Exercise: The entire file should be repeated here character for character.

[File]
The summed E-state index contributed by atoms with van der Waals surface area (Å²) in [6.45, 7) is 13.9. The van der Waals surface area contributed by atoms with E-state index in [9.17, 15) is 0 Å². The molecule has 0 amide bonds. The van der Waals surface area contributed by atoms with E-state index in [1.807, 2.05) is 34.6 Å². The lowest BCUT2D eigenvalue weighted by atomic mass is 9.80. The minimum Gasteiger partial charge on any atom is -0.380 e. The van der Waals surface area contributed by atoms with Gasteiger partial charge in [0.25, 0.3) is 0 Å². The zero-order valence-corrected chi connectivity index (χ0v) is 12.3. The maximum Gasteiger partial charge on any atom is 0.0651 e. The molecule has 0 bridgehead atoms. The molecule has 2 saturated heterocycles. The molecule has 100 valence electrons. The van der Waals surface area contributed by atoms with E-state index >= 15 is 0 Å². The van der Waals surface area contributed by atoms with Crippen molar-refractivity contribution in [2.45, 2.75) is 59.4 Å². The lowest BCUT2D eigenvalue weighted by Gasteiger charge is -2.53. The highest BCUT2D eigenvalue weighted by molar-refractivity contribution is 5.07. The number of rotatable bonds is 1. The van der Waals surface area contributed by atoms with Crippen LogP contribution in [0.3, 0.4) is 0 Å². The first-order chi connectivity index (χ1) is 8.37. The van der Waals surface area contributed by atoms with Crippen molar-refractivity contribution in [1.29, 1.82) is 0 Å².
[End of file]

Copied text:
The summed E-state index contributed by atoms with van der Waals surface area (Å²) in [6.45, 7) is 13.9. The van der Waals surface area contributed by atoms with E-state index in [9.17, 15) is 0 Å². The molecule has 0 amide bonds. The van der Waals surface area contributed by atoms with E-state index in [1.807, 2.05) is 34.6 Å². The lowest BCUT2D eigenvalue weighted by atomic mass is 9.80. The minimum Gasteiger partial charge on any atom is -0.380 e. The van der Waals surface area contributed by atoms with Gasteiger partial charge in [0.25, 0.3) is 0 Å². The zero-order valence-corrected chi connectivity index (χ0v) is 12.3. The maximum Gasteiger partial charge on any atom is 0.0651 e. The molecule has 0 bridgehead atoms. The molecule has 2 saturated heterocycles. The molecule has 100 valence electrons. The van der Waals surface area contributed by atoms with E-state index >= 15 is 0 Å². The van der Waals surface area contributed by atoms with Crippen molar-refractivity contribution in [2.45, 2.75) is 59.4 Å². The lowest BCUT2D eigenvalue weighted by Gasteiger charge is -2.53. The highest BCUT2D eigenvalue weighted by molar-refractivity contribution is 5.07. The number of rotatable bonds is 1. The van der Waals surface area contributed by atoms with Crippen LogP contribution in [0.3, 0.4) is 0 Å². The first-order chi connectivity index (χ1) is 8.37. The van der Waals surface area contributed by atoms with Crippen molar-refractivity contribution in [1.29, 1.82) is 0 Å².